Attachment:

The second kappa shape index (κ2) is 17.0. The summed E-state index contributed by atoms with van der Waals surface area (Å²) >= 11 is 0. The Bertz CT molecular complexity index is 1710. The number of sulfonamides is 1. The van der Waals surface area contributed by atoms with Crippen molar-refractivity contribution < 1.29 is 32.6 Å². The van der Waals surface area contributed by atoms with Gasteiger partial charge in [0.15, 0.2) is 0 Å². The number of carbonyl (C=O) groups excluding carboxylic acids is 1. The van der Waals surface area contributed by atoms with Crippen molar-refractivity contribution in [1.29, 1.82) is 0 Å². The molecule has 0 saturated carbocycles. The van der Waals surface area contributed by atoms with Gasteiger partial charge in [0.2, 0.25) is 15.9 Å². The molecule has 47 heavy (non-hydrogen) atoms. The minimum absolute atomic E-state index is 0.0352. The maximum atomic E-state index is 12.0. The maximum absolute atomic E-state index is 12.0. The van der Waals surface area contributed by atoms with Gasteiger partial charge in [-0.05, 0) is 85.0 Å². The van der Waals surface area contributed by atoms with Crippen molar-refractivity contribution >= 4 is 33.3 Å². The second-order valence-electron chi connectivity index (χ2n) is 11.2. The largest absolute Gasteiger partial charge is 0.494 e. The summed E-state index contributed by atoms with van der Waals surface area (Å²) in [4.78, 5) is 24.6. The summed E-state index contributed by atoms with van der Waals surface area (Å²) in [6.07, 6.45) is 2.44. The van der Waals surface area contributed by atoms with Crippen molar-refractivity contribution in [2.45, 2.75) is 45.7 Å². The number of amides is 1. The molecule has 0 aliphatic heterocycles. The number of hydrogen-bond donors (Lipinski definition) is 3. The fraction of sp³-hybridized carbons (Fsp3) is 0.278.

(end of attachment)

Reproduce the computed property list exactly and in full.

The second kappa shape index (κ2) is 17.0. The summed E-state index contributed by atoms with van der Waals surface area (Å²) >= 11 is 0. The Bertz CT molecular complexity index is 1710. The number of sulfonamides is 1. The van der Waals surface area contributed by atoms with Crippen molar-refractivity contribution < 1.29 is 32.6 Å². The van der Waals surface area contributed by atoms with Gasteiger partial charge in [0.15, 0.2) is 0 Å². The number of carbonyl (C=O) groups excluding carboxylic acids is 1. The van der Waals surface area contributed by atoms with Crippen molar-refractivity contribution in [1.29, 1.82) is 0 Å². The molecule has 0 saturated carbocycles. The van der Waals surface area contributed by atoms with Gasteiger partial charge in [0.2, 0.25) is 15.9 Å². The molecule has 47 heavy (non-hydrogen) atoms. The minimum absolute atomic E-state index is 0.0352. The maximum atomic E-state index is 12.0. The maximum absolute atomic E-state index is 12.0. The van der Waals surface area contributed by atoms with Gasteiger partial charge in [-0.05, 0) is 85.0 Å². The van der Waals surface area contributed by atoms with Crippen molar-refractivity contribution >= 4 is 33.3 Å². The second-order valence-electron chi connectivity index (χ2n) is 11.2. The largest absolute Gasteiger partial charge is 0.494 e. The summed E-state index contributed by atoms with van der Waals surface area (Å²) in [4.78, 5) is 24.6. The summed E-state index contributed by atoms with van der Waals surface area (Å²) in [6.07, 6.45) is 2.44. The van der Waals surface area contributed by atoms with Crippen molar-refractivity contribution in [2.45, 2.75) is 45.7 Å². The number of amides is 1. The molecule has 0 aliphatic heterocycles. The number of hydrogen-bond donors (Lipinski definition) is 3. The fraction of sp³-hybridized carbons (Fsp3) is 0.278.